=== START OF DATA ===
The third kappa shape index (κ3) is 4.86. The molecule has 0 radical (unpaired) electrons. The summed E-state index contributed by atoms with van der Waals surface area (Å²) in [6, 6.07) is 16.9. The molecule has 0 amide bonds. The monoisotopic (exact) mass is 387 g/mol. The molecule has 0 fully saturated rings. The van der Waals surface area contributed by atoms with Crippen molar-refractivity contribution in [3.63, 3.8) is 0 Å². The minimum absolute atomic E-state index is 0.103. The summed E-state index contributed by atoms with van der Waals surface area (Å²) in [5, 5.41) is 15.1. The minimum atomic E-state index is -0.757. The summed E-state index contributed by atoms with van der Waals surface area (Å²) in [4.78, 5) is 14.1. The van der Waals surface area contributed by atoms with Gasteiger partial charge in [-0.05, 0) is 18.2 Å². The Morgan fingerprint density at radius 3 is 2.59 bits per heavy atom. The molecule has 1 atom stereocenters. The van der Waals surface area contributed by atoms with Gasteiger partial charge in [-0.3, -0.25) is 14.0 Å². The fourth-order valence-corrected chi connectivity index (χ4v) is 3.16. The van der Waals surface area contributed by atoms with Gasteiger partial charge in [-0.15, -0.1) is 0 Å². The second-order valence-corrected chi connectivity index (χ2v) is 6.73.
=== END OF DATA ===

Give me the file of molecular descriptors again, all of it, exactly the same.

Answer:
The third kappa shape index (κ3) is 4.86. The molecule has 0 radical (unpaired) electrons. The summed E-state index contributed by atoms with van der Waals surface area (Å²) in [6, 6.07) is 16.9. The molecule has 0 amide bonds. The monoisotopic (exact) mass is 387 g/mol. The molecule has 0 fully saturated rings. The van der Waals surface area contributed by atoms with Crippen molar-refractivity contribution in [3.63, 3.8) is 0 Å². The minimum absolute atomic E-state index is 0.103. The summed E-state index contributed by atoms with van der Waals surface area (Å²) in [5, 5.41) is 15.1. The minimum atomic E-state index is -0.757. The summed E-state index contributed by atoms with van der Waals surface area (Å²) in [4.78, 5) is 14.1. The van der Waals surface area contributed by atoms with Gasteiger partial charge in [-0.05, 0) is 18.2 Å². The Morgan fingerprint density at radius 3 is 2.59 bits per heavy atom. The molecule has 1 atom stereocenters. The van der Waals surface area contributed by atoms with Gasteiger partial charge in [-0.3, -0.25) is 14.0 Å². The fourth-order valence-corrected chi connectivity index (χ4v) is 3.16. The van der Waals surface area contributed by atoms with Gasteiger partial charge in [-0.15, -0.1) is 0 Å². The second-order valence-corrected chi connectivity index (χ2v) is 6.73.